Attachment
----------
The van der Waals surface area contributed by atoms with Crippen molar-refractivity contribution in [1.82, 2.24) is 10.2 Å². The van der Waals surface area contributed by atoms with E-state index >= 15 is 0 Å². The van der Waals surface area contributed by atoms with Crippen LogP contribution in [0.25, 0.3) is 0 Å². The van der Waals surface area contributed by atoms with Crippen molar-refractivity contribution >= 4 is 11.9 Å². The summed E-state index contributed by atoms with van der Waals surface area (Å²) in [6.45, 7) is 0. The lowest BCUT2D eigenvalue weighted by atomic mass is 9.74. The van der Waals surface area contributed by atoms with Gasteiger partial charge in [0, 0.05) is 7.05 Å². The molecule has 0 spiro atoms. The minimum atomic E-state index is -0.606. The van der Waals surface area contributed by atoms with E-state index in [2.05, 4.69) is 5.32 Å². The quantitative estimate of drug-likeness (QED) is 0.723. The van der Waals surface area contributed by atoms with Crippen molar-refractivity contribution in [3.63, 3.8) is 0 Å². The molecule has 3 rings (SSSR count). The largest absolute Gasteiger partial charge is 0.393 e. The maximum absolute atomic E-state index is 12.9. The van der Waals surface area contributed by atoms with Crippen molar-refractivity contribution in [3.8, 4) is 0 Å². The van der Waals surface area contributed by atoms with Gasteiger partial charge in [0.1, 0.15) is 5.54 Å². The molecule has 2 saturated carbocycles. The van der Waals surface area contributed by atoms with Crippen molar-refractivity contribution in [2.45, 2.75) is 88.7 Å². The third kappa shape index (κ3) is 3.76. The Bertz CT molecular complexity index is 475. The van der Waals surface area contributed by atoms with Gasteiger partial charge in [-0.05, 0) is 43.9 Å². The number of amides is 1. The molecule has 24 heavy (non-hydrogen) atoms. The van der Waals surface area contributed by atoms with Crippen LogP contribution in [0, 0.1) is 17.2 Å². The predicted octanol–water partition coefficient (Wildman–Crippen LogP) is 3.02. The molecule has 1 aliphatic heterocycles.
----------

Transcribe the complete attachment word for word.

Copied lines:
The van der Waals surface area contributed by atoms with Crippen molar-refractivity contribution in [1.82, 2.24) is 10.2 Å². The van der Waals surface area contributed by atoms with E-state index >= 15 is 0 Å². The van der Waals surface area contributed by atoms with Crippen LogP contribution in [0.25, 0.3) is 0 Å². The van der Waals surface area contributed by atoms with Crippen molar-refractivity contribution >= 4 is 11.9 Å². The summed E-state index contributed by atoms with van der Waals surface area (Å²) in [6.45, 7) is 0. The lowest BCUT2D eigenvalue weighted by atomic mass is 9.74. The van der Waals surface area contributed by atoms with Gasteiger partial charge in [0, 0.05) is 7.05 Å². The molecule has 0 spiro atoms. The minimum atomic E-state index is -0.606. The van der Waals surface area contributed by atoms with E-state index in [2.05, 4.69) is 5.32 Å². The quantitative estimate of drug-likeness (QED) is 0.723. The van der Waals surface area contributed by atoms with Crippen molar-refractivity contribution in [3.63, 3.8) is 0 Å². The molecule has 3 rings (SSSR count). The largest absolute Gasteiger partial charge is 0.393 e. The maximum absolute atomic E-state index is 12.9. The van der Waals surface area contributed by atoms with Crippen molar-refractivity contribution in [3.8, 4) is 0 Å². The van der Waals surface area contributed by atoms with Gasteiger partial charge in [0.1, 0.15) is 5.54 Å². The molecule has 2 saturated carbocycles. The van der Waals surface area contributed by atoms with Crippen molar-refractivity contribution in [2.45, 2.75) is 88.7 Å². The third kappa shape index (κ3) is 3.76. The Bertz CT molecular complexity index is 475. The van der Waals surface area contributed by atoms with Gasteiger partial charge in [-0.05, 0) is 43.9 Å². The number of amides is 1. The molecule has 24 heavy (non-hydrogen) atoms. The van der Waals surface area contributed by atoms with Crippen LogP contribution in [0, 0.1) is 17.2 Å². The predicted octanol–water partition coefficient (Wildman–Crippen LogP) is 3.02. The molecule has 1 aliphatic heterocycles.